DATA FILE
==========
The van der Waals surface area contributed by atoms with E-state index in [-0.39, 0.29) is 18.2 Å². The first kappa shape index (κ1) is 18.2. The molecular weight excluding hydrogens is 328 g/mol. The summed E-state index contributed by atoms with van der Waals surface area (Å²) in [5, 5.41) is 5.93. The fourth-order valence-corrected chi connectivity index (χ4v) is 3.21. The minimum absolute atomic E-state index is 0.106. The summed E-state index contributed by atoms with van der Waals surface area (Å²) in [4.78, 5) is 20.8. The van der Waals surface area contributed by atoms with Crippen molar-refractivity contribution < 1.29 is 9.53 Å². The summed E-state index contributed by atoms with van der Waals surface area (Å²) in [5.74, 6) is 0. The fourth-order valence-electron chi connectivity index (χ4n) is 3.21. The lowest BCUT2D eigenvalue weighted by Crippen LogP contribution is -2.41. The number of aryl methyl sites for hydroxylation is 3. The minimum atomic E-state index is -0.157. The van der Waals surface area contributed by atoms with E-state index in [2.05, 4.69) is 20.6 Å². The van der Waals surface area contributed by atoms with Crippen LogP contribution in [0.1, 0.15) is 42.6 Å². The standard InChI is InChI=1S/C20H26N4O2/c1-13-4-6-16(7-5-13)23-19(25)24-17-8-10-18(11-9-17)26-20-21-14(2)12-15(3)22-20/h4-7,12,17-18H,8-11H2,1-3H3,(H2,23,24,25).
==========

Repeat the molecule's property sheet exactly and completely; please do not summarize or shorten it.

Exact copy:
The van der Waals surface area contributed by atoms with E-state index in [-0.39, 0.29) is 18.2 Å². The first kappa shape index (κ1) is 18.2. The molecular weight excluding hydrogens is 328 g/mol. The summed E-state index contributed by atoms with van der Waals surface area (Å²) in [5, 5.41) is 5.93. The fourth-order valence-corrected chi connectivity index (χ4v) is 3.21. The minimum absolute atomic E-state index is 0.106. The summed E-state index contributed by atoms with van der Waals surface area (Å²) in [4.78, 5) is 20.8. The van der Waals surface area contributed by atoms with Crippen molar-refractivity contribution < 1.29 is 9.53 Å². The summed E-state index contributed by atoms with van der Waals surface area (Å²) in [5.74, 6) is 0. The fourth-order valence-electron chi connectivity index (χ4n) is 3.21. The lowest BCUT2D eigenvalue weighted by Crippen LogP contribution is -2.41. The number of aryl methyl sites for hydroxylation is 3. The minimum atomic E-state index is -0.157. The van der Waals surface area contributed by atoms with E-state index in [2.05, 4.69) is 20.6 Å². The van der Waals surface area contributed by atoms with Crippen LogP contribution in [0.1, 0.15) is 42.6 Å². The standard InChI is InChI=1S/C20H26N4O2/c1-13-4-6-16(7-5-13)23-19(25)24-17-8-10-18(11-9-17)26-20-21-14(2)12-15(3)22-20/h4-7,12,17-18H,8-11H2,1-3H3,(H2,23,24,25).